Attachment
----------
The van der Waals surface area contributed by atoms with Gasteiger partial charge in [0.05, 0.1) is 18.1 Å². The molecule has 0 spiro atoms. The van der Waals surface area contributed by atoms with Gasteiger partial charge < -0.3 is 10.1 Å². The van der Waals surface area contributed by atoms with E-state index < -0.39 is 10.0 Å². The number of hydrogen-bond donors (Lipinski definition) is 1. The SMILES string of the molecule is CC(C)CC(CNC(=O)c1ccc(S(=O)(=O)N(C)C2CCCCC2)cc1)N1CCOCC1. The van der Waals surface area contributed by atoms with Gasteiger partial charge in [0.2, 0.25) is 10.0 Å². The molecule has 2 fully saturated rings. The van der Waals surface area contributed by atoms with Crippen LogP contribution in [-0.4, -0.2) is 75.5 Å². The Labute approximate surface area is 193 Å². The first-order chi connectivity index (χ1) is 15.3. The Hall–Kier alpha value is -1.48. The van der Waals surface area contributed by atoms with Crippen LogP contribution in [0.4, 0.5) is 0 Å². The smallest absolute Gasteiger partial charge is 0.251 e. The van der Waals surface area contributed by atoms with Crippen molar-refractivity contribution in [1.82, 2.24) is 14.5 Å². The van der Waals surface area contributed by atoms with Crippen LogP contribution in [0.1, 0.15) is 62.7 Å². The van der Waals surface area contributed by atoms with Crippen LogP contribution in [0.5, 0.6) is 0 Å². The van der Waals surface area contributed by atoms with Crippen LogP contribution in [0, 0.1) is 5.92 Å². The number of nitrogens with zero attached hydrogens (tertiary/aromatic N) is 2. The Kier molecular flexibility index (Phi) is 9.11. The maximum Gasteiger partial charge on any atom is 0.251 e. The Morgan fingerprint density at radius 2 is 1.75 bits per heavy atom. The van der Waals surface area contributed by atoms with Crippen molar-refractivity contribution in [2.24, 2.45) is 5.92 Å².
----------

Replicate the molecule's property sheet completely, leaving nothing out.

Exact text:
The van der Waals surface area contributed by atoms with Gasteiger partial charge in [0.05, 0.1) is 18.1 Å². The molecule has 0 spiro atoms. The van der Waals surface area contributed by atoms with Gasteiger partial charge < -0.3 is 10.1 Å². The van der Waals surface area contributed by atoms with E-state index < -0.39 is 10.0 Å². The number of hydrogen-bond donors (Lipinski definition) is 1. The SMILES string of the molecule is CC(C)CC(CNC(=O)c1ccc(S(=O)(=O)N(C)C2CCCCC2)cc1)N1CCOCC1. The van der Waals surface area contributed by atoms with Gasteiger partial charge in [0.2, 0.25) is 10.0 Å². The molecule has 2 fully saturated rings. The van der Waals surface area contributed by atoms with Crippen LogP contribution in [-0.4, -0.2) is 75.5 Å². The Labute approximate surface area is 193 Å². The first-order chi connectivity index (χ1) is 15.3. The Hall–Kier alpha value is -1.48. The van der Waals surface area contributed by atoms with Crippen LogP contribution in [0.4, 0.5) is 0 Å². The smallest absolute Gasteiger partial charge is 0.251 e. The van der Waals surface area contributed by atoms with Crippen molar-refractivity contribution in [1.82, 2.24) is 14.5 Å². The van der Waals surface area contributed by atoms with Crippen LogP contribution in [0.1, 0.15) is 62.7 Å². The van der Waals surface area contributed by atoms with Crippen LogP contribution in [0.5, 0.6) is 0 Å². The van der Waals surface area contributed by atoms with Crippen LogP contribution in [0, 0.1) is 5.92 Å². The number of nitrogens with zero attached hydrogens (tertiary/aromatic N) is 2. The Kier molecular flexibility index (Phi) is 9.11. The maximum Gasteiger partial charge on any atom is 0.251 e. The Morgan fingerprint density at radius 2 is 1.75 bits per heavy atom. The van der Waals surface area contributed by atoms with Crippen molar-refractivity contribution in [2.24, 2.45) is 5.92 Å².